Schizophrenia is not a single disease caused by one gene but a group of eight distinct genetic disorders — each with its own set of symptoms, according to a study released Monday.
The new findings, published in The American Journal of Psychiatry, could help doctors diagnose and treat the often debilitating symptoms associated with the mental illness. While schizophrenia affects people in different ways, some of the most common manifestations include hallucinations or delusions, disorganized speech and behavior and a disassociation of thoughts and emotions.
Previous research led scientists to believe that about 80 percent of the risk of schizophrenia was genetic, but until now they could not determine where it originated. The study’s findings suggest that distinct clusters of gene variations, not a single gene, causes the disease.
“Genes don’t operate by themselves,” C. Robert Cloninger, one of the study’s senior researchers, explained. “They function in concert much like an orchestra, and to understand how they’re working, you have to know not just who the members of the orchestra are but how they interact.”
Researchers based their conclusions on a gene study of more than 4,000 people with schizophrenia and 3,800 people without the condition.
Individual genes have inconsistent connections to schizophrenia, but groups of interacting genes were found to contribute to an extremely high risk of the disease, making it nearly impossible for individuals with those genetic variations to avoid the illness, the report said.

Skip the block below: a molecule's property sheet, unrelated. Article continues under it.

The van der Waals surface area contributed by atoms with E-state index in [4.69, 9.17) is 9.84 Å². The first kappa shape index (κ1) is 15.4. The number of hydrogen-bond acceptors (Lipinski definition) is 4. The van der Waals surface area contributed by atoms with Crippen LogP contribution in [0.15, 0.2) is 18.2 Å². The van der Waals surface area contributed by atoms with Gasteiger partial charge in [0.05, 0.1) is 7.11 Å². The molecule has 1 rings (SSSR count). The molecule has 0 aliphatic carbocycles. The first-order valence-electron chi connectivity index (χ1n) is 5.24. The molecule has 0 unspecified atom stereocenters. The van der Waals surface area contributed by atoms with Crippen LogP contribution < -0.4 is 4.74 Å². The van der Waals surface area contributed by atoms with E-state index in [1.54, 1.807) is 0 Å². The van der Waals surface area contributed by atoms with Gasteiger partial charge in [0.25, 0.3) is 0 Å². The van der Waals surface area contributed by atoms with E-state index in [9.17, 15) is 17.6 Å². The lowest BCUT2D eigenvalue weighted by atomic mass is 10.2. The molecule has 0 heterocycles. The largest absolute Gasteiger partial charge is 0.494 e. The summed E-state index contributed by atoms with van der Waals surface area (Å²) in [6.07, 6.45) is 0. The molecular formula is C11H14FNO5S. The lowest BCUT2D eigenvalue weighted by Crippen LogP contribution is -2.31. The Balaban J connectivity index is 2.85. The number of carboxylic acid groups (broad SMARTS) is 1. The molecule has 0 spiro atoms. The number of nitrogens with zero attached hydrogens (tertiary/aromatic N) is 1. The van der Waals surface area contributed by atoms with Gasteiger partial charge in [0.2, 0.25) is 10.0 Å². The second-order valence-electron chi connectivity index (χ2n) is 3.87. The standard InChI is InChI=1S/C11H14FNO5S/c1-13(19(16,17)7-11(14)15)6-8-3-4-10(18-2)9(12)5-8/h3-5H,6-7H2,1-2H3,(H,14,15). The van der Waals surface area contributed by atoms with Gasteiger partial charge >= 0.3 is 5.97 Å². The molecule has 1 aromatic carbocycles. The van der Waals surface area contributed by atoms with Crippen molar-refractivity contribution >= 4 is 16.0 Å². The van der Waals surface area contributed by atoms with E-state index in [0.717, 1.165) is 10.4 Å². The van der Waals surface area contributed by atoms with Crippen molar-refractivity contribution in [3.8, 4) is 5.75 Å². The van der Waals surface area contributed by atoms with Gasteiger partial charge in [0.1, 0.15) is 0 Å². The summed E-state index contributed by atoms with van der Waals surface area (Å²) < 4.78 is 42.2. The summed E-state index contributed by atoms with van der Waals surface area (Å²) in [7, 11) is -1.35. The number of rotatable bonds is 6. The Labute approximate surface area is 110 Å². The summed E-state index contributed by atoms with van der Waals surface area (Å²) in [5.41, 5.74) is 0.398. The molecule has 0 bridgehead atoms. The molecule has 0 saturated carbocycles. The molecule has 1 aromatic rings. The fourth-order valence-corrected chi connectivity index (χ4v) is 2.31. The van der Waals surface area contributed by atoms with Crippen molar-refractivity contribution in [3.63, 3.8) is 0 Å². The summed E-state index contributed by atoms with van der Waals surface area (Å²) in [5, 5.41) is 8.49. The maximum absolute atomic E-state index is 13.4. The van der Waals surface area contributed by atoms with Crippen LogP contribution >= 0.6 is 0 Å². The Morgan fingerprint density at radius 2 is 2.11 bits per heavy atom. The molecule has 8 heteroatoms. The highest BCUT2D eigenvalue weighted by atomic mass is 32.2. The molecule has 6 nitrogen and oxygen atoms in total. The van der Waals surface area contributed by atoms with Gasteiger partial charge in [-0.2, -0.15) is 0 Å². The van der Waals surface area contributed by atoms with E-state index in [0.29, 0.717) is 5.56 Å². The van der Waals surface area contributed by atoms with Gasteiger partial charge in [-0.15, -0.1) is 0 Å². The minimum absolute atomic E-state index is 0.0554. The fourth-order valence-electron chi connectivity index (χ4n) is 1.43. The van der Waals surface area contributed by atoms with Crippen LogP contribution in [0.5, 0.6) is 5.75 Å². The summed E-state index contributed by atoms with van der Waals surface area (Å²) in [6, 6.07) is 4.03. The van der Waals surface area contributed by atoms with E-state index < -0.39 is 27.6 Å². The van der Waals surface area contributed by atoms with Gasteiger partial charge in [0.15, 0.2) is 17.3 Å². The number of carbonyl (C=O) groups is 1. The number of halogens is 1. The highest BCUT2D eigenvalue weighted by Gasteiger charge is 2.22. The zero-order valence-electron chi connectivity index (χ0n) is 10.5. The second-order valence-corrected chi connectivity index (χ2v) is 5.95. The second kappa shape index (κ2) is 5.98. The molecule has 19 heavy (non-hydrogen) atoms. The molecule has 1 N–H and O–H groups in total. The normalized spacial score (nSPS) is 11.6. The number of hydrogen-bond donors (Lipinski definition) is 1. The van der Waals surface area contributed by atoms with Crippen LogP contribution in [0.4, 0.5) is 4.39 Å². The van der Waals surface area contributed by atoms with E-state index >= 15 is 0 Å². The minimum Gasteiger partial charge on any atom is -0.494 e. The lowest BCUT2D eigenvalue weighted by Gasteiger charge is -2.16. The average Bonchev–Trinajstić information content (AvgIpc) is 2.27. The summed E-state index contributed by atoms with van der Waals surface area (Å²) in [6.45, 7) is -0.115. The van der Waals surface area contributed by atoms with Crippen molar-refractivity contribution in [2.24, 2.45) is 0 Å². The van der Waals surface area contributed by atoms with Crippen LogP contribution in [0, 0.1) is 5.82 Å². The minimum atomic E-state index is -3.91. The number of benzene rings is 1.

They found that those specific genetic variations worked together to produce different severities of the mental illness. People who had distinct gene clusters — 42 of which were identified in the study — were 70 to 100 percent likely to develop schizophrenia, according to the report.
Of those clusters, researchers were able to identify eight qualitatively unique disorders — each with its own symptoms and level of severity — within what they now see as the umbrella disease of schizophrenia.
“What we’ve done here, after a decade of frustration in the field of psychiatric genetics, is identify the way genes interact with each other, how the ‘orchestra’ is either harmonious and leads to health or disorganized in ways that lead to distinct classes of schizophrenia,” Cloninger said.
The study marks a breakthrough for scientists hoping to treat patients suffering from the illness. Now that the genetic variations responsible for the symptoms have been identified, it may be possible to target specific pathways that lead to schizophrenia.
“In the past, scientists had been looking for associations between individual genes and schizophrenia,” said Dragan Svrakic, a co-researcher and professor of psychiatry at Washington University. “When one study would identify an association, no one else could replicate it. What was missing was the idea that these genes don’t act independently. They work in concert to disrupt the brain’s structure and function, and that results in the illness.”